HTML has, of course, become a mainstay of web programming and I’ve used it on a regular basis for many years.  This has included extensive DOM manipulation with JavaScript (see below) – I was using what were to become known as “AJAX” techniques for intranet development back in 2000 using XMLHttpRequest (as initially made available for MS Outlook Web Access) and the MSXML parser in IE5.

HTML5 or, at least the menagerie of associated technologies falling under the HTML5 umbrella, is likely going to create another generation of “interesting times” in the world of web browser content delivery just as the excitement was kind of dying off as things standardised on Flash/Silverlight (boo! hiss!) and DHTML/AJAX technologies.  It offers some interesting new capabilities that lets developers treat the browser more like a real client machine with proper persistent storage rather than just cookies and the ability to create persistent socket connections without a prescribed protocol.  The other cat-amongst-the-pigeons is the OpenGL-enabled Canvas.

The thing with Canvas is that it’s just providing a low-level API onto a raw graphics context.  I predict that there will be a slew of browser-hosted frameworks being developed and marketed by both commercial and Open Source interests.  In much the same way that JavaScript libraries such as jQuery, Prototype and Mootools were created to simplify DOM interactions these new frameworks will provide a higher level API with which to create HTML5 applications within a Canvas component in much the same way that ActionScript is used within Flash.  I think it’s likely that these frameworks will be more similar full-blown window-management frameworks creating lightweight components within the Canvas itself, than those that simply wrap the DOM.

So, whilst HTML5 will provide a unified platform (at least in concept), consistent across browsers, it may come to pass that the market fragments onto these other frameworks.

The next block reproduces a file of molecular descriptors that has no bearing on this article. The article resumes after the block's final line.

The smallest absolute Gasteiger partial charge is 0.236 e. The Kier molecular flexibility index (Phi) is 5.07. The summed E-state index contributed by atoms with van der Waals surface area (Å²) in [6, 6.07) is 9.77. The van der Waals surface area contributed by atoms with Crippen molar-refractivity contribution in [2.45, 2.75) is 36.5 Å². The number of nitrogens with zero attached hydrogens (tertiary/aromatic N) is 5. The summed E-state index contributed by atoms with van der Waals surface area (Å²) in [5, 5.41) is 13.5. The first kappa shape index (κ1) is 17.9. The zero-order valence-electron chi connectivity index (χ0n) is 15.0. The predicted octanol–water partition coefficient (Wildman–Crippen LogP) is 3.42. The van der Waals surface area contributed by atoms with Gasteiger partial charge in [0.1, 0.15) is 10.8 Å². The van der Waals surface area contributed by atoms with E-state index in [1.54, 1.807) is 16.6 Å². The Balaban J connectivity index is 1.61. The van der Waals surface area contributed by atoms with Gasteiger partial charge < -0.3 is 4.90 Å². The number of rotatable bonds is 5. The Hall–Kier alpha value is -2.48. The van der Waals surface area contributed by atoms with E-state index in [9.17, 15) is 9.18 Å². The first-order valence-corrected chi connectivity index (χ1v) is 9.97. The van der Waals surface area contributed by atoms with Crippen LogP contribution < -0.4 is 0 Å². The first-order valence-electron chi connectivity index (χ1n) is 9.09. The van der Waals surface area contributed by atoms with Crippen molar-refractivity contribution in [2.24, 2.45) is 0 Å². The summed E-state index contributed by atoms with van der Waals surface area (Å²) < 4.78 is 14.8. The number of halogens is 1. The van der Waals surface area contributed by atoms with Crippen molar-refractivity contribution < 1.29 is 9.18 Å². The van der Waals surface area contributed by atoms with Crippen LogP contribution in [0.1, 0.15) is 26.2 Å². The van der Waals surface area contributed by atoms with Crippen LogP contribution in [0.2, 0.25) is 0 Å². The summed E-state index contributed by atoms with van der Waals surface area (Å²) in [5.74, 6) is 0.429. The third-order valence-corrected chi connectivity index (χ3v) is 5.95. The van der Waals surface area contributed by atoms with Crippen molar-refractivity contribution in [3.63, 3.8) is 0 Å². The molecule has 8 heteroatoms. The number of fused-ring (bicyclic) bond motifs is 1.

[Note: Nov 2016 – so this has largely happened with respect to creating HTML5 applications using frameworks such as React.js and Angular, etc. and, for example, EaselJS, Fabric.js and paper.js for wrapping the canvas.  In the former case, there have been clearer winners (from Facebook and Google) than in the latter – even so there are a significant number of frameworks for building SPAs (Single Page Applications) and this has split the front-end web development community diluting and polarising available development talent (in my opinion).  The whole wrapping the canvas thing]


As a natural progression to authoring simple HTML pages I started using Javascript, as most people did I suppose, to create the simple sort of animation effects (for button rollovers on web pages) and handling button push & blur events to perform client-side form validation.

As usual, I like to know more about a language than just the scratching the surface and I was very pleasantly surprised with what I found.

Sure, the Javascript implementations were only interpreted and not particularly fast, and DOM manipulation was quite slow but the language itself was sound.  I’d come across prototype-based object languages before in the form of Self  (a research variant of Smalltalk) back in the early ‘90s and had been interested in the concepts, but never used it.  Javascript offered a half-way decent means of implementing a functional style of programming, and even allowed on-the-fly code generation.

The only real disappointments with Javascript were the implementations at the time which were slow and non-uniform across browsers (this was back in the Netscape 4 days – so around 1997-98).  The very fact that Javascript was really only used in the browser venue and they had largely incompatible DOMs meant that it was a bit of a pain to develop in.  This was really just a tooling problem and nothing much to do with the language but, probably due to these issues, it became seen by the majority of people as very much a toy language only useful for page animation.  It does have some language semantic idiosyncrasies that can cause runtime failures but the rigorous testing culture, largely engendered by the Ruby community (another language that can have unexpected runtime problems), combined with some experience to help understand them and build “good practice” habits means that

In one of the places I worked we did builds of some quite substantial single-page applications (using Prototype and Scriptaculous libraries too) for internal use primarily so we didn’t have to worry too much about cross-browser compatibility.  This was at around the time that FireBug became available in Firefox we tended to develop in there and then port as necessary.

Of course, with the standardization of the browser technologies and the rise of AJAX techniques there has been an investment in Javascript tooling.  Both development tools and the runtimes have improved drastically in the last 3-4 years or so.  The developer perception of the language itself has changed too.